Embedded Finance in Latam’s Beauty and Wellness Market
STORY INLINE POST
Miriam is a Glitzi coach. She provides at-home hair services on the Glitzi gig-economy platform. She performs between 8 to 15 appointments per week while having a flexible schedule. She earns between US$150-$300 weekly, which, compared to the average income of a hairstylist working full-time in a traditional salon in Mexico, is up to 3.5 times more in weekly earnings for Miriam. She has been with Glitzi since 2019 and is one of the most active and trusted Glitzi coaches. However, in the eyes of traditional finance, she has a high-risk profile because she does not have a full-time job or a credit score. She struggles to get access to credit and when she does, the interest rates are between 10 percent and 20 percent monthly.
It is estimated that 38 percent of the employed population in Latin America is self-employed (Statista, 2019). That means that around 4 out of every 10 people economically active in Latin America struggle to get access to traditional financial services. If we look more closely at the low-skilled self-employed population in the region like Miriam, we are talking about an estimated 145 million people who struggle to access financial services and only have access to predatory and expensive products when they do.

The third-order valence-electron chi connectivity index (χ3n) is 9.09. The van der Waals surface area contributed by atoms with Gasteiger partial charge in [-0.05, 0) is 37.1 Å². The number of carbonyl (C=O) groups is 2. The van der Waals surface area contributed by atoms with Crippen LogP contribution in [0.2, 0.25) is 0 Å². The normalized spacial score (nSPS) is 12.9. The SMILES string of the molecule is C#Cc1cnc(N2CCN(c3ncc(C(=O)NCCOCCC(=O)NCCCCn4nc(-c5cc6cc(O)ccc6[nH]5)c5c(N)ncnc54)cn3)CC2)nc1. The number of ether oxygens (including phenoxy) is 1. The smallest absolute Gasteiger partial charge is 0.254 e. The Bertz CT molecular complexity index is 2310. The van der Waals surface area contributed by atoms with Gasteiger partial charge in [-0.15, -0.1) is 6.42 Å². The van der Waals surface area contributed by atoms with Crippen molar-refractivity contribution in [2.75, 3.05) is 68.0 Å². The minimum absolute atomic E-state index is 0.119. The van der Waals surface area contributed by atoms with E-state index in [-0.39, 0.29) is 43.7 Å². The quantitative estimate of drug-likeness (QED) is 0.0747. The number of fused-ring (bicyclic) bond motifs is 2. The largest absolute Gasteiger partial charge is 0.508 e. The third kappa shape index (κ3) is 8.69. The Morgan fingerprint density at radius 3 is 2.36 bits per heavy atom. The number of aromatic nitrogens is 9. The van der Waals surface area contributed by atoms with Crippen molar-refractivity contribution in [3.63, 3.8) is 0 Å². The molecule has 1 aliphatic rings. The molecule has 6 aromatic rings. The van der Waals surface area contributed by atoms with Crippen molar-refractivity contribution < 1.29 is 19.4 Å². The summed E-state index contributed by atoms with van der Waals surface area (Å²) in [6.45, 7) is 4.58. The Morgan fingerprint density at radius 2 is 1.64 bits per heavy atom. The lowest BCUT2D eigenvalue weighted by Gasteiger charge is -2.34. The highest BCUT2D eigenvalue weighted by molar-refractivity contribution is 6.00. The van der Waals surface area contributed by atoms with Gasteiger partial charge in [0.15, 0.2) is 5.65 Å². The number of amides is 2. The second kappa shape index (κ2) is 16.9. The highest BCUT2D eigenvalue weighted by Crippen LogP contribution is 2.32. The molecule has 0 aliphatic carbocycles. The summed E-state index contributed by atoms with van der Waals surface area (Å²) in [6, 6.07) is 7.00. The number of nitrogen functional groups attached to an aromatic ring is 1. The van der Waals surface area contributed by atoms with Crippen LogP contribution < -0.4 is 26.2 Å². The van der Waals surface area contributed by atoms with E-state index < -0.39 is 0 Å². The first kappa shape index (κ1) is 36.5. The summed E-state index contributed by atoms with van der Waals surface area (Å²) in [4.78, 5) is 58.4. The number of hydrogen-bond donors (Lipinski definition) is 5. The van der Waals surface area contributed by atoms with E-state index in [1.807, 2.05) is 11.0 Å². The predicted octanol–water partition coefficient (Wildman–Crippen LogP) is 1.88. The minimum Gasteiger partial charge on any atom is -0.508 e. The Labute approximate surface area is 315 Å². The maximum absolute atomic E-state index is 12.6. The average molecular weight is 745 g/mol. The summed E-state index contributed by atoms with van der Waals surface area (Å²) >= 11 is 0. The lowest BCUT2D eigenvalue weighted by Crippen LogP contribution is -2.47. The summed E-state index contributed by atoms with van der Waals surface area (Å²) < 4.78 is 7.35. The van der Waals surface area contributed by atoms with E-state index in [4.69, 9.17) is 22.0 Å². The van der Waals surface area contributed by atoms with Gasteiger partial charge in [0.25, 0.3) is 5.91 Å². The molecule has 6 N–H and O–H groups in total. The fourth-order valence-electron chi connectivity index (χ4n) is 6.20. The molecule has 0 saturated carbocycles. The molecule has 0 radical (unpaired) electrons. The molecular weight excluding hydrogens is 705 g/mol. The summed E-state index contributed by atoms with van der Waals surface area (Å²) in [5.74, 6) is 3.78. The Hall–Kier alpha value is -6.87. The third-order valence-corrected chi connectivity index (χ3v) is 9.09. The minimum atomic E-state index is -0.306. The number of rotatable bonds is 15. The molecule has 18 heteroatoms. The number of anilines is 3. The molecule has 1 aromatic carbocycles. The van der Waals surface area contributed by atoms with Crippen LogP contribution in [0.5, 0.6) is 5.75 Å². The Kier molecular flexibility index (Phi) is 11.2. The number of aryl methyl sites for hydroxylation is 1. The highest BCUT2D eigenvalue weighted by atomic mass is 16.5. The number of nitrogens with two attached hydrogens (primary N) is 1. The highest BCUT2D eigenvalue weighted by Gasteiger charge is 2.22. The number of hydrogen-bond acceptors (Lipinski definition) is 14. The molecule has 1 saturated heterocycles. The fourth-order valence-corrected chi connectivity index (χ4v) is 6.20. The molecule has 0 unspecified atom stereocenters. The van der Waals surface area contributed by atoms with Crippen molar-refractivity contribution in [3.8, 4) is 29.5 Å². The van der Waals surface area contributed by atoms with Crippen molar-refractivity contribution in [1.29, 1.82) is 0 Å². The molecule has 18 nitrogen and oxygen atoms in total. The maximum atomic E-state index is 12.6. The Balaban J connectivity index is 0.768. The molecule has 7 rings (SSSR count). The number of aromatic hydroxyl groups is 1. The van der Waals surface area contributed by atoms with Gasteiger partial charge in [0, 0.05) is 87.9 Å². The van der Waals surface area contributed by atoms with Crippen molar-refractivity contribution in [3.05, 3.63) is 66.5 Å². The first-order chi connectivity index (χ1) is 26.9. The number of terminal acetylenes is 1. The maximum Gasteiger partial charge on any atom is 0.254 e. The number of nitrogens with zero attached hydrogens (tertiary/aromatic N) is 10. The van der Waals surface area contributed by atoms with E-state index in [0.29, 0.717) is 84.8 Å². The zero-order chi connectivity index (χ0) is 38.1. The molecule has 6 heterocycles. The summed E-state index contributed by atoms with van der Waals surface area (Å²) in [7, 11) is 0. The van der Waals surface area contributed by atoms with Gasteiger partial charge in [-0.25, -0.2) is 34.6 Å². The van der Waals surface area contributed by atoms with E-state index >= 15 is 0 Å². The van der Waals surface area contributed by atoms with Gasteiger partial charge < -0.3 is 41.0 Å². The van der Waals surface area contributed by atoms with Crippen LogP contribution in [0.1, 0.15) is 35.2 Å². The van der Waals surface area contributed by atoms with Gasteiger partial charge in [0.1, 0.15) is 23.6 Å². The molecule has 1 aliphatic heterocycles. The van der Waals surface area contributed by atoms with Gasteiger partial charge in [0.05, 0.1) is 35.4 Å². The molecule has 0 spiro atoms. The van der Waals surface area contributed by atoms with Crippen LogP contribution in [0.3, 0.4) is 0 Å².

As you probably already know, there is a boom in fintech startups in Latin America. Startups, such as Fondeadora, Oyster, Cuenca, Albo and NuBank, are offering consumers in Latin America fully-digital banking services and credit at much lower costs than traditional banks. This has significantly improved the banking experience of the employed and formally self-employed people in Latin America. However, there is still a huge market in Latin America that lacks access to great customer-centric and cheaper financial services: people in the informal sector (usually self-employed). I am talking about people who do not even have an RFC (Mexican tax identification number) to open a bank account at a neobank or who have never had credit from an institution. Beauty and wellness services professionals like Miriam have this profile. Most low-skilled workers in Latin America who tend to join gig-economy platforms have this profile.